Introduction

Publishing observations of double stars is a natural consequence when an observer feels confident enough in the quality of his or her measures that they feel it is time to share them with the rest of the astronomical community. A lot of effort has gone into this work so it is only fair that the observer should gain credit for it. There is no fixed formula which can be applied to decide whether measures are of publishable quality or not. But recent lists of bright, close (0.5 to 2") pairs (Mason et al.1) are available, so some comparison can be made to check on how good the agreement is. Other factors to consider include whether a particular pair has been observed many times or virtually ignored since discovery. A really accurate measure of a bright, relatively fixed, over-observed pair will not be as useful as a less accurate measure of a pair which has been ignored for 100 years or more, especially if it turns out that the latter has significant motion.

Measures can be published in several formats and in both professional and amateur journals but one thing cannot be over-emphasized. It is absolutely vital that the same measures are never published more than once since it can cause great confusion to the astronomers who collate all measures of visual binary data for the Observations Catalogue at the USNO in Washington. An example showing the publication of double star observations by the Webb Society can be seen in Figure 25.1. These data are the raw measurements and

(j09

Star

RA

Dec

Mags

PA

Sep

Epocli

N

Obs

S2434A-BC

1902.7

-0043

8.4, 8.8

92.S

26.40

2000.44

3

RA

Ï2455AB

1906.9

+2210

7.2, 9.4

28.7

8.42

2000.64

4

RA

/3248AB

1917.7

+2302

5.5, 9.0

131.3

1.74

2000.68

4

RA

£2497

1920.0

+0535

7.6, 8.5

356.3

30.3

2000.62

4

•IC

Ï2498AB

1920.2

+0403

8.4, 9.0

65.5

12.15

2000.68

4

JC

H84

1939.4

+ 1634

6.4, 9.5

.300.7

28.43

2000.68

3

RA

525S5AB-C

1949.0

+ 1909

5.0, 9.0

310.0

8.05

2000.68

4

RA

£2596

1954.0

+1518

7.0, 8.3

299.2

2.00

2000.10

4

IIA

S2607AB-C

1957.9

+4216

6.1, 8.9

2S9.9

3.1

2000.63

4

JC

S730AB

2000.1

+1737

7.0, 8.4

14.0

112.45

2000.69

3

RA

S730AC

2000.1

+1737

7.2, 9.5

337.1

78.12

2000.72

3

RA

H100AB

2000.2

+1730

9.5,10.3

256.1

24.11

2000.78

4

JC

H100AC

2000.2

+1730

9.5, 5.6

295.7

113.7

2000.81

4

JC

S2615

2002.9

+0824

7.9,10.8

304.3

9.15

2000.64

4

JC

52653

2013.7

+2414

6.6, 9.5

275.4

2.7

2000.68

4

JC

Figure 25.1. An example of double star measures published in the Webb Society Double Star Section Circulars.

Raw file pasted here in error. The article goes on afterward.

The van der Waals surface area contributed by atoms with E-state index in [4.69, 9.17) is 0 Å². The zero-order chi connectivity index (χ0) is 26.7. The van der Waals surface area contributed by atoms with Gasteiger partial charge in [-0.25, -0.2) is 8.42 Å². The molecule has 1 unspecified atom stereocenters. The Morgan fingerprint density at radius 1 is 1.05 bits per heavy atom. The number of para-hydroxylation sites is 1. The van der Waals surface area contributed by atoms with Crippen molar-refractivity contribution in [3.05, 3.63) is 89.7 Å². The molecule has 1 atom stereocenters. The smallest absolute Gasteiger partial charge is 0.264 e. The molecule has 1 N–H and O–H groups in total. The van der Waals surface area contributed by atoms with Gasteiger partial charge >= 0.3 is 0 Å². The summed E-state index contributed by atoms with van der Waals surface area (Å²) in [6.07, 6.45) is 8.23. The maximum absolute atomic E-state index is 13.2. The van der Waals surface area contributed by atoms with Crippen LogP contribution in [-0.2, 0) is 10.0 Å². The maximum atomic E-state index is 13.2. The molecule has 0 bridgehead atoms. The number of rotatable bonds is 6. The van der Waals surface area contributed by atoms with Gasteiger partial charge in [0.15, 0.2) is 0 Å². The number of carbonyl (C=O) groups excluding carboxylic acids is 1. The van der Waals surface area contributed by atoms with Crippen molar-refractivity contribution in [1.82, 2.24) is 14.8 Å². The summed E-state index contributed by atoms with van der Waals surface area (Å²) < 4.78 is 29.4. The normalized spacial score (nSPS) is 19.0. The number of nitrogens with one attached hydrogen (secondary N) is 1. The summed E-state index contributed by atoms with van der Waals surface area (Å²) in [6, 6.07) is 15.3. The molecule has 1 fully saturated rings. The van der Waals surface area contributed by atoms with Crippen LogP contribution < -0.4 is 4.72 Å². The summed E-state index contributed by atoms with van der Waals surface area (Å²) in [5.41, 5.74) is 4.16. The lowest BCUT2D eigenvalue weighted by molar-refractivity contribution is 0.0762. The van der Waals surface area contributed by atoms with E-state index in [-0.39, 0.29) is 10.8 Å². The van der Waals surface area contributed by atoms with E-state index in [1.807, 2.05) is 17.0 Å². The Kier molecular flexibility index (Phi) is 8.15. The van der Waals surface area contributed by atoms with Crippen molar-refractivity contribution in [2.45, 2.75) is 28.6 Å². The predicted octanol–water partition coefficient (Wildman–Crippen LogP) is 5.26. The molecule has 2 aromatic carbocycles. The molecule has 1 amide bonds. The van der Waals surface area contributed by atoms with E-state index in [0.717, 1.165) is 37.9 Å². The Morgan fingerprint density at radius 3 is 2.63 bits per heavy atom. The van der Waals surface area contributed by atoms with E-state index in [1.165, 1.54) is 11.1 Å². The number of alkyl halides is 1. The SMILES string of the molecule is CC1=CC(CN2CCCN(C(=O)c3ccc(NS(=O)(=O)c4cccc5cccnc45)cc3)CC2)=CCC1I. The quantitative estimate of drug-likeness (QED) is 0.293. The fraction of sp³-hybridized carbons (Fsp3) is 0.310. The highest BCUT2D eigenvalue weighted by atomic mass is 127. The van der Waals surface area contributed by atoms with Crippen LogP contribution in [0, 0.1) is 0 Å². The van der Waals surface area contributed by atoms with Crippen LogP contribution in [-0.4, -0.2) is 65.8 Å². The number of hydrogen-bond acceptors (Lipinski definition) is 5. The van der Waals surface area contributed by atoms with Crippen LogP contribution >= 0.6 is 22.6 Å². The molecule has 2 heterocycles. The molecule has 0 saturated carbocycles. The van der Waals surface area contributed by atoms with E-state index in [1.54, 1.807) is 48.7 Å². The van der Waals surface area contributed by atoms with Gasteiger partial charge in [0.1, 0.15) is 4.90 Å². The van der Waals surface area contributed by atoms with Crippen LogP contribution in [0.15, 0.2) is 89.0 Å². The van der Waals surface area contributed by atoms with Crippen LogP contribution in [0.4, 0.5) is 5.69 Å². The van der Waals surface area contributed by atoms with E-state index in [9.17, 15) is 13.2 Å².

other tables contain notes on systems of interest and residuals from known orbits where applicable.

The paper should contain details of the micrometer type, the instrumental constant and the magnification employed.

The format of any list should contain the following information:

Identifier Currently the standard is the WDS

format (see Chapter 24). This also includes the J2000 position.

Catalogue An alternative identification, not always necessary but it can be useful when using star atlases and catalogues such as Burnham, Webb's Celestial Objects and the Sky Catalogue 2000.0.

Mean position This should be the mean value from angle the individual nightly values. Usually quoted to one decimal place for visual work but CCD astrometry may justify more. Avoid using angles greater than 360.0.

Number of PA The number of independent nights measures from which the mean is formed. This will usually be the same as the number of nights used for the mean separation.

Mean separation In arcseconds, usually quoted to two decimal places - if the observer con-

Number of separation measures

Mean epoch

Observer

Orbit residuals siders this to be a fair reflection of the scatter in the individual measures.

As for position angle. It may be for a highly inclined binary where the change is nearly all in separation that more measures in separation would be a sensible approach. Usually quoted to two decimal places in visual work.

This is much easier to work out if each individual night is converted to a decimal of a year in the observing log. A day is 0.0027 of a year so midnight on 2001 Jan 10, for example, is 2001.027. It is quite sufficient to use the midnight value for that night and in fact mean epochs can be quoted to two decimal places for most small telescope observations. Chapter 22 contains a short algorithm to calculate decimal date from calendar date - use program JD&Epoch from the CD-ROM.

This will usually be given at the head of the paper for a single author. Usually a two-letter code is inserted at the end of each line in the data table if the list contains the measures of more than one observer. Those whose measures are included in the WDS Observations Catalogue are given a three-letter identifier by the compilers.

The differences (observed - computed) for both position angle and separation from the orbit for every epoch of observation. Include the author of the orbit and its date of publication. Include other orbits if there is little to choose between them. The CD-ROM contains the latest version of the orbital elements catalogue published by the USNO.

The following data can be given depending on taste:

(i) Difference in magnitude: usually estimated visually to 0.1 magnitude.

(ii) Standard error of position angle and separation. calculated from the individual measures that make up the means.

(iii) A note of whether the eyes were vertical to the wires (:) or parallel to the wires (..) when the observations were made.

(iv) The quality of the night - transparency and seeing, for instance.

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